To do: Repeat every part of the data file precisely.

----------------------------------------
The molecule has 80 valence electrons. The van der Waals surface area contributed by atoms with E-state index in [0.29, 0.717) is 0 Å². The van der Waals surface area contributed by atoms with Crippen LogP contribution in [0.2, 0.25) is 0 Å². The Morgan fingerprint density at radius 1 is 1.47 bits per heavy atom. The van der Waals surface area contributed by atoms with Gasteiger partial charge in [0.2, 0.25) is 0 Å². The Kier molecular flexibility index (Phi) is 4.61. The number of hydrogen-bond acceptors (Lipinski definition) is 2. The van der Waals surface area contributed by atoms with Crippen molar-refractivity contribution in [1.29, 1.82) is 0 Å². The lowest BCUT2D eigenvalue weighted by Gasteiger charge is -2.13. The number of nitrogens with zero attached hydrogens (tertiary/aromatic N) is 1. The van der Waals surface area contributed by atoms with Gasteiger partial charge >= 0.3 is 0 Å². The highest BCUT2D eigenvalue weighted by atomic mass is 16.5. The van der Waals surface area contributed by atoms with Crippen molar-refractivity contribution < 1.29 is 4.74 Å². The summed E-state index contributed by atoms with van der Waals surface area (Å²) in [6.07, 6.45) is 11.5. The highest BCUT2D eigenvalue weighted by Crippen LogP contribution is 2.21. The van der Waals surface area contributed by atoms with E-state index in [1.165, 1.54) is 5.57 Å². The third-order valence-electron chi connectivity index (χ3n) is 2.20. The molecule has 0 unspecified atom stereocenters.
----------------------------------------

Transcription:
The molecule has 80 valence electrons. The van der Waals surface area contributed by atoms with E-state index in [0.29, 0.717) is 0 Å². The van der Waals surface area contributed by atoms with Crippen LogP contribution in [0.2, 0.25) is 0 Å². The Morgan fingerprint density at radius 1 is 1.47 bits per heavy atom. The van der Waals surface area contributed by atoms with Gasteiger partial charge in [0.2, 0.25) is 0 Å². The Kier molecular flexibility index (Phi) is 4.61. The number of hydrogen-bond acceptors (Lipinski definition) is 2. The van der Waals surface area contributed by atoms with Crippen molar-refractivity contribution in [1.29, 1.82) is 0 Å². The lowest BCUT2D eigenvalue weighted by Gasteiger charge is -2.13. The number of nitrogens with zero attached hydrogens (tertiary/aromatic N) is 1. The van der Waals surface area contributed by atoms with Gasteiger partial charge >= 0.3 is 0 Å². The highest BCUT2D eigenvalue weighted by atomic mass is 16.5. The van der Waals surface area contributed by atoms with Crippen molar-refractivity contribution < 1.29 is 4.74 Å². The summed E-state index contributed by atoms with van der Waals surface area (Å²) in [6.07, 6.45) is 11.5. The highest BCUT2D eigenvalue weighted by Crippen LogP contribution is 2.21. The van der Waals surface area contributed by atoms with E-state index in [1.165, 1.54) is 5.57 Å². The third-order valence-electron chi connectivity index (χ3n) is 2.20. The molecule has 0 unspecified atom stereocenters.